31 March 2014

BANGKOK, Thailand -- A court on Thursday (Dec. 12) indicted former
prime minister Abhisit Vejjajiva for alleged murders, but his deputy
did not arrive for the same indictment because he was whipping up a
right-wing "people's revolution" which cut off the prime minister's
electricity and water to force her resignation.



The murder charges date back to 2010 and are echoing in Bangkok's
current month-long "insurrection" which is fueled mostly by
urban-based royalists and military officers, plus middle and upper
classes who favor dictatorial, appointed officials instead of
popularly elected politicians.



In the latest twist, a man standing in the street on Thursday (Dec.
12) afternoon used a lengthy pole to disconnect overhead electric
cables leading to Interim Prime Minister Yingluck Shinawatra's
now-vacant Government House office, while a curious crowd watched.



Others cut the water supply and some barbed wire protecting the building.



Ms. Yingluck refuses to resign and now uses police and army buildings
as her office.



This Buddhist-majority, Southeast Asian major non-NATO U.S. ally has
spiraled into political chaos partly because Ms. Yingluck has been
reluctant to use force against thousands of anti-government
protesters.



In response, anti-Yingluck protesters occupied and looted the Finance
Ministry, the Technology Crime Suppression Division, and other
official buildings, stealing computers, hard drives, and smartphones
-- paving the way for a possible WikiLeaks-style expose of
confidential documents.



A Criminal Court on Thursday (Dec. 12) meanwhile issued a murder
indictment to Mr. Abhisit who was prime minister from December 2008 to
July 2011.



He was released after posting bail.



The Office of the Attorney General (OAG) had charged Mr. Abhisit and
his deputy prime minister Suthep Thaugsuban with premeditated and
attempted murders committed in 2010.



The two politicians allegedly approved the use of live ammunition,
allowing troops to shoot at thousands of Red Shirts and others who
fought with Molotov cocktails, slingshots and other weapons behind
bamboo barricades, while calling for nationwide elections.



At least 90 people, mostly Reds and other civilians, died during the
nine-week uprising.



The murder charges came after a man, 43, and girl, 14, were allegedly
shot dead during the crackdown.



Mr. Abhisit and Mr. Suthep deny wrongdoing and said they acted within
emergency laws they had declared at that time, which also granted them
some immunity.



Today, the elitist Mr. Abhisit leads a Democrat Party which was unable
to win popular elections during the past decade, so he joined the
current right-wing protests.



Mr. Suthep, the wrathful self-appointed protest leader, faces charges
of "insurrection" -- punishable by life imprisonment or lethal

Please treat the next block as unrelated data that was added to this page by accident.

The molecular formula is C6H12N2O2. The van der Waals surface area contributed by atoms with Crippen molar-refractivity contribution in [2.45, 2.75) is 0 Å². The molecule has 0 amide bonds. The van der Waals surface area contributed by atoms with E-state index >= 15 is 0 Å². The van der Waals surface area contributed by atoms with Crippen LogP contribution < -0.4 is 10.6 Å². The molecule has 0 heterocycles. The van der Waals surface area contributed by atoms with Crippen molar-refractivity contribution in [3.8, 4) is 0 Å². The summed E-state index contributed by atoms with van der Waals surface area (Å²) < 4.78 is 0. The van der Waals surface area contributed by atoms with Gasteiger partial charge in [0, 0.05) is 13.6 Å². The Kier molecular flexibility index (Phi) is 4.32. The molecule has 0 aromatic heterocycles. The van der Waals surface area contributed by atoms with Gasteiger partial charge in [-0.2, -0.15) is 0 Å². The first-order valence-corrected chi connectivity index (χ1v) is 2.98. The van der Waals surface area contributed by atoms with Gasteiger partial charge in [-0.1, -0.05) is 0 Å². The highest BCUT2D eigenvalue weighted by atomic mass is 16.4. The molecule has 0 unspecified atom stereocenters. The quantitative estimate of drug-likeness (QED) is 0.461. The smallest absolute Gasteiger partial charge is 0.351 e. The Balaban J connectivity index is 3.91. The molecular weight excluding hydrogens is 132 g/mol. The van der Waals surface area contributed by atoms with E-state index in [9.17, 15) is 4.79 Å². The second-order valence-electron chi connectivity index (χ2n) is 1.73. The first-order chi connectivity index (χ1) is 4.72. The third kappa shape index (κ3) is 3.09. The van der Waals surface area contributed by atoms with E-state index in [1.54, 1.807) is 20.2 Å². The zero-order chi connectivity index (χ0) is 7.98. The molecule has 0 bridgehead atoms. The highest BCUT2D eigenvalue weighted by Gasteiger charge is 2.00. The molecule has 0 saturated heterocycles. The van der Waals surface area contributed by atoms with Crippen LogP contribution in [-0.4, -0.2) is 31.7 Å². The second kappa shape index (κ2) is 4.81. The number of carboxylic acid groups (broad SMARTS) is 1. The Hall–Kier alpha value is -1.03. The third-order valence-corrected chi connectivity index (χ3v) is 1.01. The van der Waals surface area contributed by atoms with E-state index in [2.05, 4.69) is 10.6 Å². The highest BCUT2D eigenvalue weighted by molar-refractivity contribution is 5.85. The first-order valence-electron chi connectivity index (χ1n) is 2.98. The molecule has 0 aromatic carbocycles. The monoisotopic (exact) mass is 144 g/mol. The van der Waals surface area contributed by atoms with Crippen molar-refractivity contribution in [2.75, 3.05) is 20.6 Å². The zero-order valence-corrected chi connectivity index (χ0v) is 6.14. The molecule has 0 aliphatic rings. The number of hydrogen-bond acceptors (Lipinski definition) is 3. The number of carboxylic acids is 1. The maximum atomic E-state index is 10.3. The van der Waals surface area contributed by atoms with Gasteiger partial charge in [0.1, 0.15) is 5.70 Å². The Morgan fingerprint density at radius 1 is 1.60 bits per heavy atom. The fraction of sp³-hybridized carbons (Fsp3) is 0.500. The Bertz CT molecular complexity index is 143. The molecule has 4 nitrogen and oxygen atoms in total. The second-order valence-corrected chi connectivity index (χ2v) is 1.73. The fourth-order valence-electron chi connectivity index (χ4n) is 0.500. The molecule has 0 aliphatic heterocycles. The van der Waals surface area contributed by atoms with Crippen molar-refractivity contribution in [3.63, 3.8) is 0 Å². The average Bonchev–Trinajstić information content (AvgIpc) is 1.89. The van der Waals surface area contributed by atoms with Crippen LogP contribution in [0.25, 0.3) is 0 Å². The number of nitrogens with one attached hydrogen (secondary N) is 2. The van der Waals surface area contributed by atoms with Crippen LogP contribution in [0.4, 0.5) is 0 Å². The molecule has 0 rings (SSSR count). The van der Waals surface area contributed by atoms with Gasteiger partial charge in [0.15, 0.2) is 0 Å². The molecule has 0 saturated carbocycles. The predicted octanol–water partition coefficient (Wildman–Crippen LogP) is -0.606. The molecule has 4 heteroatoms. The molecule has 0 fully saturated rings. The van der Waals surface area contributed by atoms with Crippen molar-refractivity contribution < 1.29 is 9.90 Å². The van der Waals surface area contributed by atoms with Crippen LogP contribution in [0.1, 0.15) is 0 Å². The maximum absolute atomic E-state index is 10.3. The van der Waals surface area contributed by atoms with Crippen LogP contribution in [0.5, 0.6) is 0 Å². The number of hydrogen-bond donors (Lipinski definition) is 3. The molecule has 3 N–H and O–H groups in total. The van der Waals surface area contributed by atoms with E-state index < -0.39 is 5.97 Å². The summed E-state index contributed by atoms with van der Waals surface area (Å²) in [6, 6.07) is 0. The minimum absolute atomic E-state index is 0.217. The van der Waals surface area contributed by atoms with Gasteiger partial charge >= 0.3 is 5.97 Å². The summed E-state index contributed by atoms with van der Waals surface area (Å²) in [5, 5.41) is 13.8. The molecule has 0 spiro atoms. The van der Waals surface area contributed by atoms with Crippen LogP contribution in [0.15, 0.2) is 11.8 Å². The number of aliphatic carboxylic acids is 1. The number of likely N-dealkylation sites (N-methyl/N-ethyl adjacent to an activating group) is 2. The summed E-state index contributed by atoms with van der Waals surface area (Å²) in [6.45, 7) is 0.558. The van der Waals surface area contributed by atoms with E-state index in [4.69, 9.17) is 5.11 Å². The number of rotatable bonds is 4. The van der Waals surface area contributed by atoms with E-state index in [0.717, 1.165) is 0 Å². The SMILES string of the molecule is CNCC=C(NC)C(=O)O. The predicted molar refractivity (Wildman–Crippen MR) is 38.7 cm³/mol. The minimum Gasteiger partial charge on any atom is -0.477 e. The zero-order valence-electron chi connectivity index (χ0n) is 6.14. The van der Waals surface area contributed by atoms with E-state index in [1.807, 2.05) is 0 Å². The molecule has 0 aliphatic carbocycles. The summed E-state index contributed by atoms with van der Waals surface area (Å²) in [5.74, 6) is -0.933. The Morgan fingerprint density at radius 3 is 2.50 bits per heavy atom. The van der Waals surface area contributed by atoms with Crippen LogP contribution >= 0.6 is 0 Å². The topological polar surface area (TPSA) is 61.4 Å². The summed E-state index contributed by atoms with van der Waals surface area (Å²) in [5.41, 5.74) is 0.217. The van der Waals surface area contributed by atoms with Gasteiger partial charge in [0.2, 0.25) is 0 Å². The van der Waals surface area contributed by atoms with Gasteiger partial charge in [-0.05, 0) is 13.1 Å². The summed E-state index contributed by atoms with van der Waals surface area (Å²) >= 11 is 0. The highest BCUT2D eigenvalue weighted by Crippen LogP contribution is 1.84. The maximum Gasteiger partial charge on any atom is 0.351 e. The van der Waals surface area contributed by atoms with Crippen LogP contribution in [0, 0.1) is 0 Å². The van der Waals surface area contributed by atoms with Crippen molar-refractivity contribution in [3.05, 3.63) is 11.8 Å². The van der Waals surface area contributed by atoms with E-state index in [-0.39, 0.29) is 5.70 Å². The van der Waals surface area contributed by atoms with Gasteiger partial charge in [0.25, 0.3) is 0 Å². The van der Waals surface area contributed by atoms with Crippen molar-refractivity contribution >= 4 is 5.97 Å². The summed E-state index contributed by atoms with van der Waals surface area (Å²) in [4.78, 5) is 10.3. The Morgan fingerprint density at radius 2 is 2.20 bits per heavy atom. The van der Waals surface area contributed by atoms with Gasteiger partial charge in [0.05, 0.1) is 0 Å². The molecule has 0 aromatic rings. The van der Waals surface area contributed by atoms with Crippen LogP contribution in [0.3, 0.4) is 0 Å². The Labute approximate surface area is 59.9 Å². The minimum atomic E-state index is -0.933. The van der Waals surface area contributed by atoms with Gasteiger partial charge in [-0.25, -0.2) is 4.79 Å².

injection -- after five civilians died during clashes among his
supporters and Reds favoring Ms. Yingluck.



Mr. Suthep demands cancellation of Ms. Yingluck's 2011 landslide
election victory.



He also wants to blacklist Ms. Yingluck and her wealthy powerful
relatives, plus all her political allies, from government in the
future.



Mr. Suthep demands replacing Thailand's superficial, unbalanced
democracy with a dictatorial "people's revolution" which would unveil
a "people's council" which he said on Thursday (Dec. 12) will include
400 selected people, but no politicians.



The council could then take 18 months "reforming" Thailand's governing system.



The result would severely weaken future elected politicians, and
empower additional appointed officials who favor their business
cronies, monarchists, the military, the urban elite and others.



The often confused Ms. Yingluck, who draws most of her votes from
Thailand's north and northeastern neglected rural areas, recently
appeared on the verge of tears.



She dissolved parliament's House of Representatives on Dec. 9, leaving
a half-appointed Senate in power.



She is now a caretaker prime minister facing fresh elections scheduled
for Feb. 2.



Mr. Suthep rejects that election and said Ms. Yingluck must resign, so
a pliant leader can be installed who would agree to Mr. Suthep's
authoritarian schemes.



"I will do everything to stop the next election," Mr. Suthep told
inquiring businessmen, bankers and industrialists on Thursday (Dec.
12).



Thaksin Shinawatra, Ms. Yingluck's manipulative elder brother, is
meanwhile boosting his sister who he dubbed as his personal political
"proxy."



Mr. Thaksin was toppled in a bloodless 2006 military coup.



He suffered when post-coup court convictions sentenced him to two
years imprisonment and seized $1.2 billion of his cash and assets, as
punishment for two separate business deals conducted while he was in
power.



Mr. Thaksin and his sister became Mr. Suthep's easy targets when Ms.
Yingluck's government failed to win a justice-defying "amnesty" for
officials on all sides accused or convicted of crimes since 2006,
including Mr. Thaksin.



Meanwhile, Army Chief Gen. Prayuth Chan-ocha, who played a role in the
2006 coup, is publicly trying to appear neutral, denying speculation
by Red Shirts and local media that he may be using Mr. Suthep to stage
a "civilian coup."



"The suspense is building, everyone in #Thailand would like to know
which side Gen. Prayuth is on," a pro-Red analyst tweeted on the
Rajprasong News site on Thursday (Dec. 12).